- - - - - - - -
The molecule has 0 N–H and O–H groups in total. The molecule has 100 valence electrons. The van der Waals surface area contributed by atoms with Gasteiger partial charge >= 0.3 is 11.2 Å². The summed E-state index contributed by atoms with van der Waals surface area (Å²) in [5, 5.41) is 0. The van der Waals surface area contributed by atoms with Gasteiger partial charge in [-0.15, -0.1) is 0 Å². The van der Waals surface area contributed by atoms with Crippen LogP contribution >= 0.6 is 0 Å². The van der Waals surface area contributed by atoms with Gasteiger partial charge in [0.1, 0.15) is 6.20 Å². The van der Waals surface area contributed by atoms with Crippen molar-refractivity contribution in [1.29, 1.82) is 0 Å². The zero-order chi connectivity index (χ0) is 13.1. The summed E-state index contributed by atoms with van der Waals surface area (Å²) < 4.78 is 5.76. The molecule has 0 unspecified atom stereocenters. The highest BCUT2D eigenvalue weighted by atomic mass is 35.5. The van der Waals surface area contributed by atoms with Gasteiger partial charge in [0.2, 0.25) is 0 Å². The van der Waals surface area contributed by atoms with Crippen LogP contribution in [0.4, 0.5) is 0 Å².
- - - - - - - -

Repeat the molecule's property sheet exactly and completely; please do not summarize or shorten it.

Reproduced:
The molecule has 0 N–H and O–H groups in total. The molecule has 100 valence electrons. The van der Waals surface area contributed by atoms with Gasteiger partial charge >= 0.3 is 11.2 Å². The summed E-state index contributed by atoms with van der Waals surface area (Å²) in [5, 5.41) is 0. The van der Waals surface area contributed by atoms with Gasteiger partial charge in [-0.15, -0.1) is 0 Å². The van der Waals surface area contributed by atoms with Crippen LogP contribution >= 0.6 is 0 Å². The van der Waals surface area contributed by atoms with Gasteiger partial charge in [0.1, 0.15) is 6.20 Å². The van der Waals surface area contributed by atoms with Crippen molar-refractivity contribution in [1.29, 1.82) is 0 Å². The zero-order chi connectivity index (χ0) is 13.1. The summed E-state index contributed by atoms with van der Waals surface area (Å²) < 4.78 is 5.76. The molecule has 0 unspecified atom stereocenters. The highest BCUT2D eigenvalue weighted by atomic mass is 35.5. The van der Waals surface area contributed by atoms with Gasteiger partial charge in [0.2, 0.25) is 0 Å². The van der Waals surface area contributed by atoms with Crippen LogP contribution in [0.4, 0.5) is 0 Å².